Berry Chosen for Princeton Review’s Guide to 332 Green Colleges
Release Date: April 29, 2014
Berry College has been named one of the most environmentally responsible "green colleges" in the nation by The Princeton Review, in collaboration with the Center for Green Schools at the U.S. Green Building Council.
"The Princeton Review's Guide to 332 Green Colleges: 2014 Edition" profiles 330 schools in the U.S. and two in Canada that demonstrate exemplary commitments to sustainability in their academics, campus infrastructure, activities, and career preparation.
Berry is an independent, coeducational college recognized nationally for the quality and value of its educational experience. Located on a magnificent campus encompassing more than 27,000 acres near Rome, Ga., Berry challenges its student body, consisting of more than 2,200 undergraduate and graduate students, to embrace a firsthand education that unites strong academic programs with opportunities for meaningful work experience, spiritual and moral growth, and significant service to others.
“Being named to Princeton Review's Guide to Green Colleges for the fourth year in a row is a testament that Berry’s commitment to sustainability is being recognized on a national level,” said Berry College Director of Sustainability Eddie Elsberry.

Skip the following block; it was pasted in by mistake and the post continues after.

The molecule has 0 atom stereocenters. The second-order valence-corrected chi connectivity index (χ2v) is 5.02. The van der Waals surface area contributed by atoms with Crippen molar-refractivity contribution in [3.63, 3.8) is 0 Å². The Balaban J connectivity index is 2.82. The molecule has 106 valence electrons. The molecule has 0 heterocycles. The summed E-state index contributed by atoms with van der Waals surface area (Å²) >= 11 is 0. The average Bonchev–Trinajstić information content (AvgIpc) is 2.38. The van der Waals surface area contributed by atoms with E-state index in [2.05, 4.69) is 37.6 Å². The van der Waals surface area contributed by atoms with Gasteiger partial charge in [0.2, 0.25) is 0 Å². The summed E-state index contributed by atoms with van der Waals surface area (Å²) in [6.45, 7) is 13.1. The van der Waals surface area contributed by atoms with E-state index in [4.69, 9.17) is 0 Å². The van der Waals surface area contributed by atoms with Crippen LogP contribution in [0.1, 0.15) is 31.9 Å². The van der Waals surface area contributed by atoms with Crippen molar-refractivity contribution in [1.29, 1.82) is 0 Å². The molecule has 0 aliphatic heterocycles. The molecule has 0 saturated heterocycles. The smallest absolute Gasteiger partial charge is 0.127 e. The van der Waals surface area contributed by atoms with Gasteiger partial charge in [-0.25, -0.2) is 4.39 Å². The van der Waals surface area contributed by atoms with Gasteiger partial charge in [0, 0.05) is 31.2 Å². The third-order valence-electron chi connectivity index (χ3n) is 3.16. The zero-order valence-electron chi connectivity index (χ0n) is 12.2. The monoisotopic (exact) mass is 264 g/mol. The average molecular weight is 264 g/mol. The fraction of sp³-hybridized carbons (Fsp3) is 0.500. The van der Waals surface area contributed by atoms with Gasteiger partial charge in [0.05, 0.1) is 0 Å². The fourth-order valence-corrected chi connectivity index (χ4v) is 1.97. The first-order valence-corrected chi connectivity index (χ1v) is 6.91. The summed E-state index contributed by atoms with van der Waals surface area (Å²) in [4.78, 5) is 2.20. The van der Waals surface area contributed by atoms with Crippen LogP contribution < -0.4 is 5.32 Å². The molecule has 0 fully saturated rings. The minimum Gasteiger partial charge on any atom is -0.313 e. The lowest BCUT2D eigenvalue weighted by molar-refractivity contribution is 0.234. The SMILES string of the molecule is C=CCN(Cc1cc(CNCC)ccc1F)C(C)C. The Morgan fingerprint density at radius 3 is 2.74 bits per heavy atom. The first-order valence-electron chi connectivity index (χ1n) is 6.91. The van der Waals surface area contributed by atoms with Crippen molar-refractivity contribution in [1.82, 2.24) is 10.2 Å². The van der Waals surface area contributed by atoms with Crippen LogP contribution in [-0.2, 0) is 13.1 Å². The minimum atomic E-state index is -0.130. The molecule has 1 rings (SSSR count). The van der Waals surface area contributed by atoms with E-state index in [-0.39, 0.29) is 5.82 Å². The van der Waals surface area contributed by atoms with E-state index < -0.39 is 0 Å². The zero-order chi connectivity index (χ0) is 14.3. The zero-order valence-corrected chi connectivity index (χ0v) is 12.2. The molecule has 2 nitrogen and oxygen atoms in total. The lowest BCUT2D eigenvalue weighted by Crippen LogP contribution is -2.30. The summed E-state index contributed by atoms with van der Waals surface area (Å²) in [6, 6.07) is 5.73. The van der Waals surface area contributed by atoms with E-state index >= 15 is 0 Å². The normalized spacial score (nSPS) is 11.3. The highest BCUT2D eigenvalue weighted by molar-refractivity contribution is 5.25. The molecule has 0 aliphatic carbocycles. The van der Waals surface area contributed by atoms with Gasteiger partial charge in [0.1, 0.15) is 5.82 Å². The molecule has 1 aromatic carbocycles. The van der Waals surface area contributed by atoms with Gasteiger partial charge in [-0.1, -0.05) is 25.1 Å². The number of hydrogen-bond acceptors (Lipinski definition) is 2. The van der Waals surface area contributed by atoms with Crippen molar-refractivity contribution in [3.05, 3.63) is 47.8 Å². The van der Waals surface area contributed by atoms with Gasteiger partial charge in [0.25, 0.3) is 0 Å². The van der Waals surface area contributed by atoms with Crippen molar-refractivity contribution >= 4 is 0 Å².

The 216-page book can be downloaded at www.princetonreview.com/green-guide and www.centerforgreenschools.org/greenguide.
Rob Franek, Senior VP/Publisher, The Princeton Review, commended USGBC and United Technologies Corp. for their generous support to help make this guide a free resource, particularly in light of the broad interest among today's college-bound students in environmental issues.
"Among the 332 colleges in this guide: 30% of their total food expenditures goes towards purchases of local and/or organic food; 63% of the schools offer an undergraduate major or degree that is sustainability-focused, and 73% of the new construction on their campuses is LEED-certified," Franek said.
The Princeton Review chose the schools based on a survey the Company conducted in 2013. The survey asked administrators at hundreds of colleges across the U.S. and Canada about their institution's sustainability-related policies, practices, and programs. Using survey data that covered more than 25 fields, The Princeton Review tallied its "Green Ratings" (scores from 60 to 99) for 832 schools and reported them in the school profiles on the Company's website and in its college guides in summer 2013. The 332 schools in this guide received scores of 83 or above in that assessment. (Note: The Princeton Review does not rank the schools 1 to 332, nor does it report their Green Rating scores in this book.) Information about the Company's Green Rating and its "Green Honor Roll" list of 22 schools that received the highest possible score, 99, is at www.princetonreview.com/green.aspx